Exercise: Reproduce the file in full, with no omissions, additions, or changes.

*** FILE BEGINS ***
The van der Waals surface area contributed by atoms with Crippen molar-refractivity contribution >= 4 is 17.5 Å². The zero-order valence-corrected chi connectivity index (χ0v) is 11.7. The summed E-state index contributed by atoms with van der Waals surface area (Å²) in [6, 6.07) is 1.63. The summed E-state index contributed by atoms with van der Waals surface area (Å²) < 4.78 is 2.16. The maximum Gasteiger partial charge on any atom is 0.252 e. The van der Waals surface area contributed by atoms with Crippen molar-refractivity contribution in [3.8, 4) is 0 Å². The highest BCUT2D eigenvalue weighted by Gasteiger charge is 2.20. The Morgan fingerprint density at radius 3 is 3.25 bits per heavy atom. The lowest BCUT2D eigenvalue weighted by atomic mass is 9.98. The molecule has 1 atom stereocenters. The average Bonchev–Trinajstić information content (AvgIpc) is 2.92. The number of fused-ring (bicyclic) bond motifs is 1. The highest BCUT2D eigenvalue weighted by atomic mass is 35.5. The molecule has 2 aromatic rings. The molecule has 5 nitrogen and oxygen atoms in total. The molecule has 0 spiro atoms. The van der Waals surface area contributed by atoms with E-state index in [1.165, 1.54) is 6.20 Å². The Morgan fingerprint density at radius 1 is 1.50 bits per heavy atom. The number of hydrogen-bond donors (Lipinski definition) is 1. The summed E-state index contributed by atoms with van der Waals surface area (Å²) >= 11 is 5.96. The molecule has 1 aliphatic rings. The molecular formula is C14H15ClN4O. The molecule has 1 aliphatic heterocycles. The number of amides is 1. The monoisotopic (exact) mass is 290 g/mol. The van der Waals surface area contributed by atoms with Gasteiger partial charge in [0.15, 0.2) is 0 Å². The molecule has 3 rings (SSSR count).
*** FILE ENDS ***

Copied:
The van der Waals surface area contributed by atoms with Crippen molar-refractivity contribution >= 4 is 17.5 Å². The zero-order valence-corrected chi connectivity index (χ0v) is 11.7. The summed E-state index contributed by atoms with van der Waals surface area (Å²) in [6, 6.07) is 1.63. The summed E-state index contributed by atoms with van der Waals surface area (Å²) < 4.78 is 2.16. The maximum Gasteiger partial charge on any atom is 0.252 e. The van der Waals surface area contributed by atoms with Crippen molar-refractivity contribution in [3.8, 4) is 0 Å². The highest BCUT2D eigenvalue weighted by Gasteiger charge is 2.20. The Morgan fingerprint density at radius 3 is 3.25 bits per heavy atom. The lowest BCUT2D eigenvalue weighted by atomic mass is 9.98. The molecule has 1 atom stereocenters. The average Bonchev–Trinajstić information content (AvgIpc) is 2.92. The number of fused-ring (bicyclic) bond motifs is 1. The highest BCUT2D eigenvalue weighted by atomic mass is 35.5. The molecule has 2 aromatic rings. The molecule has 5 nitrogen and oxygen atoms in total. The molecule has 0 spiro atoms. The van der Waals surface area contributed by atoms with E-state index in [1.165, 1.54) is 6.20 Å². The Morgan fingerprint density at radius 1 is 1.50 bits per heavy atom. The number of hydrogen-bond donors (Lipinski definition) is 1. The summed E-state index contributed by atoms with van der Waals surface area (Å²) >= 11 is 5.96. The molecule has 1 aliphatic rings. The molecular formula is C14H15ClN4O. The molecule has 1 aliphatic heterocycles. The number of amides is 1. The monoisotopic (exact) mass is 290 g/mol. The van der Waals surface area contributed by atoms with Gasteiger partial charge in [0.15, 0.2) is 0 Å². The molecule has 3 rings (SSSR count).